Even without hearing its song, I was able to spot this Gray Catbird earlier this week at Occoquan Bay National Wildlife Refuge. As is most often the case with catbirds, this one was in thick vegetation, but I did manage to get a relatively clear shot of its head and body.

Gray Catbird

© Michael Q. Powell. All rights reserved.

 

Read Full Post »

My bird books say that Gray Catbirds (Dumetella carolinensis), like this one that I spotted on Friday at Occoquan Bay National Wildlife Refuge, make catlike mewing sounds, which accounts for the name. When I initially heard this bird, it was making a variety of different sounds, none of which sounded like a cat, and I thought it was a Northern Mockingbird. It was only when I zoomed in and saw that the bird had less distinctive markings than those of a mockingbird that I realized that it was a different species. Catbirds do, however, belong to the same family Mimidae (also known as mimic thrushes) as Northern Mockingbirds and Brown Thrashers, like the one that I featured in a recent posting.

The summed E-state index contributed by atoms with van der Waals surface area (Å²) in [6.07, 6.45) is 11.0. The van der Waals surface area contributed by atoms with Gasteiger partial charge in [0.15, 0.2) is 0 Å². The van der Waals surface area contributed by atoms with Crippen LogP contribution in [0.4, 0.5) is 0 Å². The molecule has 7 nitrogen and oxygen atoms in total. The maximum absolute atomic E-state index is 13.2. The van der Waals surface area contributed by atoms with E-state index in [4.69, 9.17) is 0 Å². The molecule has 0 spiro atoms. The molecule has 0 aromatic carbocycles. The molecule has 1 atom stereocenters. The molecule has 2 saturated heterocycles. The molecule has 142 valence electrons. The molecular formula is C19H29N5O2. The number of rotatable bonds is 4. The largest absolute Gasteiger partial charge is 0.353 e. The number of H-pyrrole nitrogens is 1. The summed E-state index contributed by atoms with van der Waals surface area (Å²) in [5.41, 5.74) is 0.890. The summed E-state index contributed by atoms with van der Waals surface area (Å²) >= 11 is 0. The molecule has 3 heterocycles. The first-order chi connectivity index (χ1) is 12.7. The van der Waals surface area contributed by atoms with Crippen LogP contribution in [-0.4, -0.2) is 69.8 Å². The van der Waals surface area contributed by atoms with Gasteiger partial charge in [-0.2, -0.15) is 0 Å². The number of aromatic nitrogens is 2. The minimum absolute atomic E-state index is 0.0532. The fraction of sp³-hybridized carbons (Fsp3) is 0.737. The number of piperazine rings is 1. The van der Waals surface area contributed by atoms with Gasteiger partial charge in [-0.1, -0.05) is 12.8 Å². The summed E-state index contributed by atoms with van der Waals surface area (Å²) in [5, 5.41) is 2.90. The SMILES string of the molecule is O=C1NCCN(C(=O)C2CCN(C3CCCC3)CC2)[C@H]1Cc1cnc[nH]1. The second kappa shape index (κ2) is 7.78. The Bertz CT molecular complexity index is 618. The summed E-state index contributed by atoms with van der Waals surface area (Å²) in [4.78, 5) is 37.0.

When I was growing up, I remember hearing the expression “sitting in the catbird seat” and I learned that it meant being in an enviable or advantageous position. I never really wondered, though, what this had to do with a catbird and only today did I search for the origins of the expression. According to the website phrases.org.uk, “Catbirds seek out the highest perches in trees to sing and display. The allusion to that is most likely to be the derivation of the term. It may also be the source of an earlier term with much the same meaning – ‘sitting pretty‘.”

Gray Catbird

© Michael Q. Powell. All rights reserved.

 

 

Read Full Post »

%d bloggers like this: